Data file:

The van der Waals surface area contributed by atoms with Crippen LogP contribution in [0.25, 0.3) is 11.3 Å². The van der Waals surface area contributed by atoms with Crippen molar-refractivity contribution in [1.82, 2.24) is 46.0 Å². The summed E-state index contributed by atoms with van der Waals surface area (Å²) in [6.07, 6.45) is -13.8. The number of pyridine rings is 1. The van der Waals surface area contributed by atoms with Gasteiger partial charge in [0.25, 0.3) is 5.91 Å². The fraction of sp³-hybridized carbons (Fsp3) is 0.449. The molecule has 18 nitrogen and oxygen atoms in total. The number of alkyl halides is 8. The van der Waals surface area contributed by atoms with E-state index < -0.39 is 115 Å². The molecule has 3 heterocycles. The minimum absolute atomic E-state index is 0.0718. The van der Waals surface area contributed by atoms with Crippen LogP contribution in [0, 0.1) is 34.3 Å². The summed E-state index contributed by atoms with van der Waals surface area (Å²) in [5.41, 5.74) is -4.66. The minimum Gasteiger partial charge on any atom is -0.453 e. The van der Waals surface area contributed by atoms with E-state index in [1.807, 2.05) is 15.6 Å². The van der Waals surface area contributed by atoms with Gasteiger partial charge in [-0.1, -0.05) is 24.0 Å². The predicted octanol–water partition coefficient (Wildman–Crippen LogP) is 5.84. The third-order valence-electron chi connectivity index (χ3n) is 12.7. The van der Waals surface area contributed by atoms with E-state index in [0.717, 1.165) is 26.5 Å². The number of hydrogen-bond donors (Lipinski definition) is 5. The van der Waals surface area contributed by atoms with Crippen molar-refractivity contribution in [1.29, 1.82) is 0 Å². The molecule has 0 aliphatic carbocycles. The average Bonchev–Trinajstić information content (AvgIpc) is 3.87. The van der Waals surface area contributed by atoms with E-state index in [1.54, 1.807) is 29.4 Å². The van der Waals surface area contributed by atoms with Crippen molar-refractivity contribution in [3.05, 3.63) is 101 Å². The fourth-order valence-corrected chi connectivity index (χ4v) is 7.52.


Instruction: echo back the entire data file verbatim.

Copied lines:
The van der Waals surface area contributed by atoms with Crippen LogP contribution in [0.25, 0.3) is 11.3 Å². The van der Waals surface area contributed by atoms with Crippen molar-refractivity contribution in [1.82, 2.24) is 46.0 Å². The summed E-state index contributed by atoms with van der Waals surface area (Å²) in [6.07, 6.45) is -13.8. The number of pyridine rings is 1. The van der Waals surface area contributed by atoms with Gasteiger partial charge in [0.25, 0.3) is 5.91 Å². The fraction of sp³-hybridized carbons (Fsp3) is 0.449. The molecule has 18 nitrogen and oxygen atoms in total. The number of alkyl halides is 8. The van der Waals surface area contributed by atoms with E-state index < -0.39 is 115 Å². The molecule has 3 heterocycles. The minimum absolute atomic E-state index is 0.0718. The van der Waals surface area contributed by atoms with Crippen LogP contribution in [0, 0.1) is 34.3 Å². The summed E-state index contributed by atoms with van der Waals surface area (Å²) in [5.41, 5.74) is -4.66. The minimum Gasteiger partial charge on any atom is -0.453 e. The van der Waals surface area contributed by atoms with E-state index in [1.807, 2.05) is 15.6 Å². The van der Waals surface area contributed by atoms with Gasteiger partial charge in [-0.1, -0.05) is 24.0 Å². The predicted octanol–water partition coefficient (Wildman–Crippen LogP) is 5.84. The third-order valence-electron chi connectivity index (χ3n) is 12.7. The van der Waals surface area contributed by atoms with E-state index in [0.717, 1.165) is 26.5 Å². The number of hydrogen-bond donors (Lipinski definition) is 5. The van der Waals surface area contributed by atoms with Crippen molar-refractivity contribution in [1.29, 1.82) is 0 Å². The molecule has 0 aliphatic carbocycles. The average Bonchev–Trinajstić information content (AvgIpc) is 3.87. The van der Waals surface area contributed by atoms with E-state index in [1.54, 1.807) is 29.4 Å². The van der Waals surface area contributed by atoms with Crippen molar-refractivity contribution in [3.05, 3.63) is 101 Å². The fourth-order valence-corrected chi connectivity index (χ4v) is 7.52.